How did you first hear about JXTA? 

I heard it because during my art clas at Washburn, Shelley came to talk to our class about it. I just got very interested in it at that time because I was looking for a job, and she said they train you and you get a little overview of everything an artist should know in the VALT program.

Whats the best thing about your lab?

I was a little bummed because I’m not familiar with computer and technology. But I told [my instructor] Ken, I’m willing to work hard and learn. I’m very open-minded so taking the whole experience in is the best part. And also working with the people here, they’re so funny and energetic and I just really love being around them. I think this is the best job I ever had – it’s so fun working with artists!

Experience at JXTA that you’re most proud of?

Getting my whole portfolio (from VALT) done in time. Because when I do something, I kind of feel like I take too much time on it because I want to get it perfect, but sometimes letting loose and just going with the flow is better than worrying about the little details. What I found is that if you don’t worry so much you can have something gorgeous that sometimes you don’t even see when you’re stressing out.

Advice for a potential VALT participant?

If you were to come, you will be willing to work and not complain because if you look at it, you are learning things someone else in the street might not know. Just taking those experiences in will be helpful for the future especially if you are into art, and that’s going to make you build and create anything you want.

Which color would you choose to sum up your experience at JXTA and why? 

I think my favorite color is green, but I can relate green to many things. Green is basically my ‘Go’ sign. And here at JXTA, green is telling me to never stop, and never stop trying, because I know that I’m an artist and this is what I want to do with my whole life.

You’re a high school graduate now! Where do you want to go or do next?

I always thought about this in three ways. I relate to my dad. We have a lot of stereotypes as Hispanics, like the women stay home and cook, and I know that’s not my future because I’m more of an outdoor person. So not only this year but a couple of years back, I started going out more, camping, and I love camping, I love being outside, working with people and bonding. I heard about Wilderness Inquiry and I got a little bit more information about them and I think that’s something I really want to do.

I also go and work in construction with my dad and I think that’s really fun because I get to make the blueprints and help him sketch out what he’s going to build because he remodels places and inside buildings.

The third thing that I’ve always wanted to do since I was little, is be a makeup artist. I love makeup and to me there’s different types of artists, there are tattoo artists – even people that work in construction, I think that’s art. For me, I feel like makeup is not to make you feel beautiful, because everyone is beautiful and sometimes we don’t see that in people. But I feel like make up is like a little touch of shimmer that can make you glow and remember how beautiful you are.

The most important thing about being an artist/designer/maker/creative is:

Being open minded and accepting all of the other work around you.

Read about another graduate!

Ideas, News // June 8, 2015
BY: Coal Dorius

Artist and instructor Coal Dorius demonstrates measuring and sizing mirrors with teens from Landfall Teen Center. Photo credit: Landfall Teen Center.

The Environmental Design Studio headed to Landfall, Minnesota this past spring to undertake a collaboratively designed public art project with members of the Landfall Teen Center. An initiative of the Stillwater-based non profit FamilyMeans, the center provides gathering space for older teens in the community to host events, participate in art activities and gain and develop leadership skills.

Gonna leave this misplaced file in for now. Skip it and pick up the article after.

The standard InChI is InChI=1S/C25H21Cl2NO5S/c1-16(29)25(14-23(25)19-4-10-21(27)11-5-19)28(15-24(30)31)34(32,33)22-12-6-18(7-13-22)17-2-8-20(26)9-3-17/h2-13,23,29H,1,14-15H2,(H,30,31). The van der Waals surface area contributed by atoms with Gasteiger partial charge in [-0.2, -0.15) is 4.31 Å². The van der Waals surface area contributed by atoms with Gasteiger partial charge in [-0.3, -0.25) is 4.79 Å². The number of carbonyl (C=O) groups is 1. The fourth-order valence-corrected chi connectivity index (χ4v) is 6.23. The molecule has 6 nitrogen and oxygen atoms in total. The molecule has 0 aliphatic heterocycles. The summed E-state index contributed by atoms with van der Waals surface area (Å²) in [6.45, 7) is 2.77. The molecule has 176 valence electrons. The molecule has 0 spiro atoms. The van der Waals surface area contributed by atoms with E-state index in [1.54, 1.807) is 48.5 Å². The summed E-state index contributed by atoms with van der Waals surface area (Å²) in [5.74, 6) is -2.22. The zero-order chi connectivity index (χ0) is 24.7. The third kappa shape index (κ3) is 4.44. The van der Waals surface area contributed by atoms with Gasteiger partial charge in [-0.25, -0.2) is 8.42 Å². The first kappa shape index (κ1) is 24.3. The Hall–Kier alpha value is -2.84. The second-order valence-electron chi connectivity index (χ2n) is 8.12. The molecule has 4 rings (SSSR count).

The JXTA/Landfall Teen Center collaboration started in the summer of 2014 with Enviro Studio instructor Coal Dorius and apprentices Chango Cummings and Tenzin Jhangchup. The goal was to create a hangout space on the deck of the center and create two murals that would enhance the area by illustrating the spirit of the community. The team met bi-weekly to ideate and implement a cohesive design that incorporated ample seating, planter boxes, and a custom painted table. The two coinciding murals centered around themes of family and the multicultural richness of the community.

Landfall Mural

One mural was designed by placing mirrors on the roof of the teen center that could reflect over Tanners Lake and could be seen by people driving on 94. Each mirror was cut to mimic a shingle on the roof, custom painted and tiled with messages of unity and ‘family’ placed front and center. Photo credit: Coal Dorius.


Enviro Studio sat down with Landfall teens and collected a list of the countries people were from. We then printed the flags from those countries and went to work transferring them to a wall. Photo credit: Landfall Teen Center.

This collaboration with the Landfall Teen Center was a tactile representation of using art as a catalyst to spark conversations that identified the features of a community that mattered to the participants most: diverse members that together, created a strong sense of “family” that is now even more visible in the identity of this place.

Ideas // December 20, 2014
BY: Drew Peterson

Drew Peterson SmallIt’s my honor as an artist and instructor, to talk about why your support of JXTA makes a difference for young people in the present and the future.


I’m a teaching artist at Juxtaposition Arts (JXTA) and I started my life as a professional artist right here at JXTA as a teen. I have come full-circle and my work with the young artists in the Visual Art Literacy Training (VALT) program is fuel for my artistic practice.

VALT is the first step for JXTA participants to gain experience and connections to begin shaping the world they want to see, starting in the Twin Cities. VALT is provided at no cost to youth participants, and every lesson prepares each individual for a paid position in our art and design studios, known as JXTALabs.

Snapshots from our 2014 Visual Art Literacy Training (VALT) class that I teach.

Snapshots from our 2014 Visual Art Literacy Training (VALT) class that I teach.

VALT happens because of the support of people like you: our friends and investors. As we near the year’s end, our goal at JXTA remains to secure 100 givers to support 100 youth artists on their artistic journey. I’m asking you to make a year-end gift to JXTA and share our #JXTAGive100 campaign. When you give in any amount or share about our work with your networks, we are positive we will reach our goal.

Thank you & happy holidays,

Drew Peterson, artist and VALT instructor